The Dummy missile is totally inert and is used for displays. Next time you see an RAF aircraft at an airshow which is carrying Sidewinders, they will be dummy missiles. The missile is painted overall Light Aircraft Grey. The GCS may be a real one which has been expended (in which case it will be its normal colour) or it may simply be a shape (in which case it will be LAG). All the bands on this missile will be BS381c/105 Oxford Blue, to signify inert.
The Dummy missile may or may not be certified for flight. If it is not, it will have "NOT FOR FLIGHT" liberally plastered all over it, especially on the wings. The wings of a dummy missile which *is* cleared for flight will have been taken from operational stock.
The Sidewinder has a number of safety devices which are fitted when on the ground. The first is the "noddy cap", which fits over the GCS. This is yellow plastic, but they get very dirty indeed, so a yellow/grey mix would suffice. It *should* have a Remove Before Flight flag attached to the front but the noddy caps get pretty battered (linies tend to play football with them while the jet is away) and the flag is usually the first thing to go.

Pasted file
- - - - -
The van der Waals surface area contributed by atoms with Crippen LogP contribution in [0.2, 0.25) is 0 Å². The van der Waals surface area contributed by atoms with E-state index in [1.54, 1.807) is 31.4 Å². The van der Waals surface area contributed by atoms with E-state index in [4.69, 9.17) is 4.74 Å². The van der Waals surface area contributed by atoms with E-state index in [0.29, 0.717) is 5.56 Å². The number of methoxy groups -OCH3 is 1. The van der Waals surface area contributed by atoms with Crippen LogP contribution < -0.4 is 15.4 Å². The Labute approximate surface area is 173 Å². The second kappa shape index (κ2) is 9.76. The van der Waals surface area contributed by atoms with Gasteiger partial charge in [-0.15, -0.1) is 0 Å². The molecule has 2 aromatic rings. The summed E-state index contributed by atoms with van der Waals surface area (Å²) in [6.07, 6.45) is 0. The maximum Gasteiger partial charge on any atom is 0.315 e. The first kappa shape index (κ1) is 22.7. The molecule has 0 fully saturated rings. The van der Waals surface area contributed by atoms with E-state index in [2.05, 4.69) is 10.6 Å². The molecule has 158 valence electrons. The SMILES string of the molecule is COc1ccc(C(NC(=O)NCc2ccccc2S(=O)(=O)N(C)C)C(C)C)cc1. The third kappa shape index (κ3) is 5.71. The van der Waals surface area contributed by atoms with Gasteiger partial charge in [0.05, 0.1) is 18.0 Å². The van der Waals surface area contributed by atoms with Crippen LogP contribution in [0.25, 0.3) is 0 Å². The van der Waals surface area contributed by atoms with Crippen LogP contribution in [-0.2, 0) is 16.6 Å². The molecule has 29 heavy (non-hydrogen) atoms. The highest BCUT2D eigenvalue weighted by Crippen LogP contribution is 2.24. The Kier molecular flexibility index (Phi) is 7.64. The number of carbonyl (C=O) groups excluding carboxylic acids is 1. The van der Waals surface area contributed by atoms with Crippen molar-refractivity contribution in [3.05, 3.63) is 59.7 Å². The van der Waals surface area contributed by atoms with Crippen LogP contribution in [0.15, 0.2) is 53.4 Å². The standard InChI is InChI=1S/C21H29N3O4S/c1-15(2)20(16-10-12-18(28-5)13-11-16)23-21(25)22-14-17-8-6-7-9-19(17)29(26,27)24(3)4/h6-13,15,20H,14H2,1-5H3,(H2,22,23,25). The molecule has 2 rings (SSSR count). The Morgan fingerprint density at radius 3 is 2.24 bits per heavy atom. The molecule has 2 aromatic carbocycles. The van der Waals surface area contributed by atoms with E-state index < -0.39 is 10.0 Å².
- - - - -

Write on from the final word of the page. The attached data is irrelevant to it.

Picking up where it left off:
The second safety device is a wrap-around cover over the AOTD. As shown in the first photo, they are dayglo orange and are usually kept quite clean. These also have an RBF flag attached.
The final safety device is the arming key. This is a red T-shaped key on the underside of the warhead, also fitted with a RBF flag.
The LAU launcher also has an arming key with an RBF flag. Look at the second picture and you will see a device on the side of the LAU. The arming key fits here.